Gov. Brian Kemp’s tough budget plan spares two giant health care programs from cuts: Medicaid, and the Georgia health plan covering teachers and state employees.
But in a Thursday hearing, state lawmakers were briefed on funding cuts in other state health programs, including behavioral health services and physician training programs.
State agencies are tasked to meet Kemp’s directive to cut spending by 4 percent this fiscal year and 6 percent in fiscal 2021. The governor’s goal is to save about $200 million this fiscal year, which ends June 30, and $300 million next fiscal year.
Besides questions on budget cuts, members of the joint House-Senate Appropriations Committee asked an agency chief about the high-profile effort by the Kemp administration to get federal approval of proposed waivers on Medicaid and private insurance.
The latter was the subject of new reports, released Thursday by research groups, that say Georgia’s insurance waiver has questionable legal underpinnings and could lead to Georgians who are eligible for subsidies not getting them.
The agency that oversees state behavioral health and developmental disabilities outlined about $80 million in budget cuts, a fact that has sparked concerns about the potential for increased suicides and an inadequate supply of substance abuse services.
Judy Fitzgerald, commissioner of the Department of Behavioral Health and Developmental Disabilities, said, “The safety net has been stretched to the max.’’
Every state is experiencing a greater demand for these services, Fitzgerald said.
Her department serves more than 200,000 Georgians annually who are uninsured, underinsured or on Medicaid.
Hamstringing the budget is the continued need for funding of private psychiatric beds for 95 patients with mental health crises, Fitzgerald said.
Reductions are to hit adult outpatient mental health services, and programs that support education and employment for these individuals. The Marcus Autism Center faces a $1 million cut in both fiscal years.
Rep. Pat Gardner, an Atlanta Democrat, said the overcrowded Fulton County Jail has many inmates who need state mental health services but can’t get them. “There’s no place for these people to go. It’s a terrible situation,’’ Gardner said.
Added Darlene Taylor, a Republican from Thomasville, “We have so many needs that are unmet now.’’
Mental Health America of Georgia told GHN on Thursday that it’s “deeply concerned’’ about the budget cuts.
“As we continue to see a climb in behavioral health challenges throughout the state, now is the time to allocate additional funding to support rural areas with extreme workforce shortages and improve access to services,’’ said Jewell Gooding, executive director of the group. “We hope our concerns are shared by the General Assembly to reduce suicidality, homelessness and incarceration for individuals with behavioral health challenges and prioritize the needs of Georgia’s most vulnerable populations.’’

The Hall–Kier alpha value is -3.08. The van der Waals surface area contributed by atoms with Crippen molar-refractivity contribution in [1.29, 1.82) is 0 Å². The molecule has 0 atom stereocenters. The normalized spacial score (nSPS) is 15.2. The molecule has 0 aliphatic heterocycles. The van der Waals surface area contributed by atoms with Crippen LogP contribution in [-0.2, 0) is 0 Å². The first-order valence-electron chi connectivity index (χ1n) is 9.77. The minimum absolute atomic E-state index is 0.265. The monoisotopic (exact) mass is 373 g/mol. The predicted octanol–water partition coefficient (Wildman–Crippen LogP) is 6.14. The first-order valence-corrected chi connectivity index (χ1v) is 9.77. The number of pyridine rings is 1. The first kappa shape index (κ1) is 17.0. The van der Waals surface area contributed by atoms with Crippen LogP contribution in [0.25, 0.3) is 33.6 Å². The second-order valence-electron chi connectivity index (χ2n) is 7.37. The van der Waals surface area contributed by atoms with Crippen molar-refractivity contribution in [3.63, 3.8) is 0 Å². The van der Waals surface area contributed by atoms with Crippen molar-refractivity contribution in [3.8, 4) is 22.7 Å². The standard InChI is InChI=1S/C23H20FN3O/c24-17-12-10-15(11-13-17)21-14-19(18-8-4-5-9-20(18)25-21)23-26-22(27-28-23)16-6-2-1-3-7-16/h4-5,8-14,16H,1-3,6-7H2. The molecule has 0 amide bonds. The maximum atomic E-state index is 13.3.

Susan Goico, director of Atlanta Legal Aid Society’s Disability Integration Project, said the Department of Behavioral Health and Developmental Disabilities “is the safety net for our most vulnerable citizens. Any cuts to the agency will harm people; it’s that simple. We should be strengthening the safety net, not tearing it apart.”
Several Georgia lawmakers voiced disappointment about the pending cuts in physician training programs.
House Appropriations Chairman Terry England, an Auburn Republican, noted that a handful of rural counties in Georgia have no physician at all, and that ob/gyn services are difficult to obtain in many areas.
The budget cuts, he said, would appear to undermine the Legislature’s long-term efforts to bring more doctors and other medical providers to rural areas of the state. (Here’s a recent GHN article on these efforts.)
“We’ve focused to build that pipeline’’ of providers, England said.
Morehouse School of Medicine, in Atlanta, is slated for reductions in its operating grants of a total of about $3 million in the current fiscal year and fiscal 2021. Mercer University School of Medicine’s grant will decrease by a total of about $2.4 million in the two years, though it will gain $841,000 for its Columbus campus. Philadelphia College of Osteopathic Medicine’s South Georgia campus will not receive $318,000 in outreach funding.